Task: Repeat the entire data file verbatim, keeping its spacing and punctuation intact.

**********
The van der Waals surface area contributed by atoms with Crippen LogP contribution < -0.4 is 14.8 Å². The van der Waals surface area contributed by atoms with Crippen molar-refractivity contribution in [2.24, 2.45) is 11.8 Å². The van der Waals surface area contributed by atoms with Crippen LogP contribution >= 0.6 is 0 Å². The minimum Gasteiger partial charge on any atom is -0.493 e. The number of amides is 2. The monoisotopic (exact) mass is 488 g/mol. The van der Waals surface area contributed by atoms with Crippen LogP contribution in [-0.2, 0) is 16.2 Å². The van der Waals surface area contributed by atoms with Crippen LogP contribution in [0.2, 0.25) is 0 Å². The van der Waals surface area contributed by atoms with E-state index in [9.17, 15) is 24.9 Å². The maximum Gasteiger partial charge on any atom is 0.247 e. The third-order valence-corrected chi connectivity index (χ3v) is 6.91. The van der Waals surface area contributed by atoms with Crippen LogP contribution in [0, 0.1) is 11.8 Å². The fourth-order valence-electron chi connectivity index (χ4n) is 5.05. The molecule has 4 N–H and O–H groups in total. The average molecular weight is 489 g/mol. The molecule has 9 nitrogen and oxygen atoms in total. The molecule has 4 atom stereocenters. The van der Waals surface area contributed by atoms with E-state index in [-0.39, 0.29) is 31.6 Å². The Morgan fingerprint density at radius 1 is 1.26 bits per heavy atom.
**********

The van der Waals surface area contributed by atoms with Crippen LogP contribution < -0.4 is 14.8 Å². The van der Waals surface area contributed by atoms with Crippen molar-refractivity contribution in [2.24, 2.45) is 11.8 Å². The van der Waals surface area contributed by atoms with Crippen LogP contribution >= 0.6 is 0 Å². The minimum Gasteiger partial charge on any atom is -0.493 e. The number of amides is 2. The monoisotopic (exact) mass is 488 g/mol. The van der Waals surface area contributed by atoms with Crippen LogP contribution in [-0.2, 0) is 16.2 Å². The van der Waals surface area contributed by atoms with Crippen LogP contribution in [0.2, 0.25) is 0 Å². The van der Waals surface area contributed by atoms with E-state index in [9.17, 15) is 24.9 Å². The maximum Gasteiger partial charge on any atom is 0.247 e. The third-order valence-corrected chi connectivity index (χ3v) is 6.91. The van der Waals surface area contributed by atoms with Crippen LogP contribution in [0, 0.1) is 11.8 Å². The fourth-order valence-electron chi connectivity index (χ4n) is 5.05. The molecule has 4 N–H and O–H groups in total. The average molecular weight is 489 g/mol. The molecule has 9 nitrogen and oxygen atoms in total. The molecule has 4 atom stereocenters. The van der Waals surface area contributed by atoms with E-state index in [-0.39, 0.29) is 31.6 Å². The Morgan fingerprint density at radius 1 is 1.26 bits per heavy atom.